However, a review of the Lebanese-Syrian border file shows how difficult it is to demarcate this border. After the departure of its army from Lebanon, Syria argued that the request for demarcation is an Israeli demand. Al-Assad stated this on one occasion when he said: “In one aspect, this demand focuses practically on a total and final separation between the two sides of the Syrian-Lebanese track on which Syria’s strategy was based”. On another occasion, he said: “The problem is not between Syria and Lebanon; it is between Lebanon and Israel. There are Lebanese lands that are occupied. When this problem is solved we will be ready to demarcate the border with Lebanon”. Syria’s allies in Lebanon had proclaimed a mobilization on the border demarcation issue. In this context, retired Brigadier General Amin Hutayt says in a lecture: “The demarcation of the border with Syria is a path that would lead to sedition, discord, and conflict. It is a resolution that has no legal value except that it complicates the Lebanese-Syrian relations and paves the way for a future intervention that is being prepared. It is a resolution that paves the way for future resolutions putting pressure on Syria”. French Foreign Minister Bernard Kouchner also referred to the difficulty of the process of demarking the border between Syria and Lebanon during his visit to Egypt a short time ago. He said, “The fact is that there were no borders between the two countries. They should be demarcated and we are ready to assist them if we are asked”. An old timer from the Majdal Anjar township says that border townships between the two countries were interconnected. He lived there when he was young and worked with a French unit that operated in the Lebanese townships on the border using maps, title deeds, and other documents. He says: “In the 1920s and during the [French] Mandate, the unit placed huge iron fences to delineate the line dividing the two countries. The Syrians, however, removed the fences and erected a barrier the way they wished”.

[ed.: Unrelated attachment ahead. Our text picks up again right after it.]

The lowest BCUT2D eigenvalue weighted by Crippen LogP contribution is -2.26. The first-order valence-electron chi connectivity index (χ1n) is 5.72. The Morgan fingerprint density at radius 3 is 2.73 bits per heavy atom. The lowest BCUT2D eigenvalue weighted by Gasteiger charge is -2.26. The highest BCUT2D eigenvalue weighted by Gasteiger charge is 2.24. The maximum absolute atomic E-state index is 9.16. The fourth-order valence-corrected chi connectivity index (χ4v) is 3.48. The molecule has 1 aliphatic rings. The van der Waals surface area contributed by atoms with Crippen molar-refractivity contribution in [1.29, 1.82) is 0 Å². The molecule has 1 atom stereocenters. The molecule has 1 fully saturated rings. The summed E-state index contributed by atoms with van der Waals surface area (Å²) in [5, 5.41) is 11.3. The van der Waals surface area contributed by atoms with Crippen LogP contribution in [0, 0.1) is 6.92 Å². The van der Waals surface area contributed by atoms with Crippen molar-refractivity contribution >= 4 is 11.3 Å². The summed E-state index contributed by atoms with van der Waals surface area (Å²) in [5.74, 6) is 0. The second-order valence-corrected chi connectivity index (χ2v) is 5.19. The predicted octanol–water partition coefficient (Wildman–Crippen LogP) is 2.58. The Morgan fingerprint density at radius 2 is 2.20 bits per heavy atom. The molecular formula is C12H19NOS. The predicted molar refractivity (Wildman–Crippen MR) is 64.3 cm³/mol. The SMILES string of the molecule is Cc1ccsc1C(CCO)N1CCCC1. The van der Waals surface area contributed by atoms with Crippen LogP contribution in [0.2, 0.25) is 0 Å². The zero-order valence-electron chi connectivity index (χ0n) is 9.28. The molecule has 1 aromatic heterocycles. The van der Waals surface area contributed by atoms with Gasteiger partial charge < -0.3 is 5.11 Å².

In the 1980s, a resident of the Irsal township in Al-Biqa filed a lawsuit against influential Syrian figures to regain his plot of land on the border. These influential figures had seized the land and destroyed it because he refused to pay protection money for the piece of land that they said was within the Syrian border. The man, who is in his seventy’s, was not intimidated by the threats against him and by the destruction of the land and the uprooting of the trees. He has been filing complaints over the past 30 years and his case is still under study in the Balabakk criminal court. There are some maps that show the line separating the two states. These maps show that the Syrians have seized large tracts of land along the border.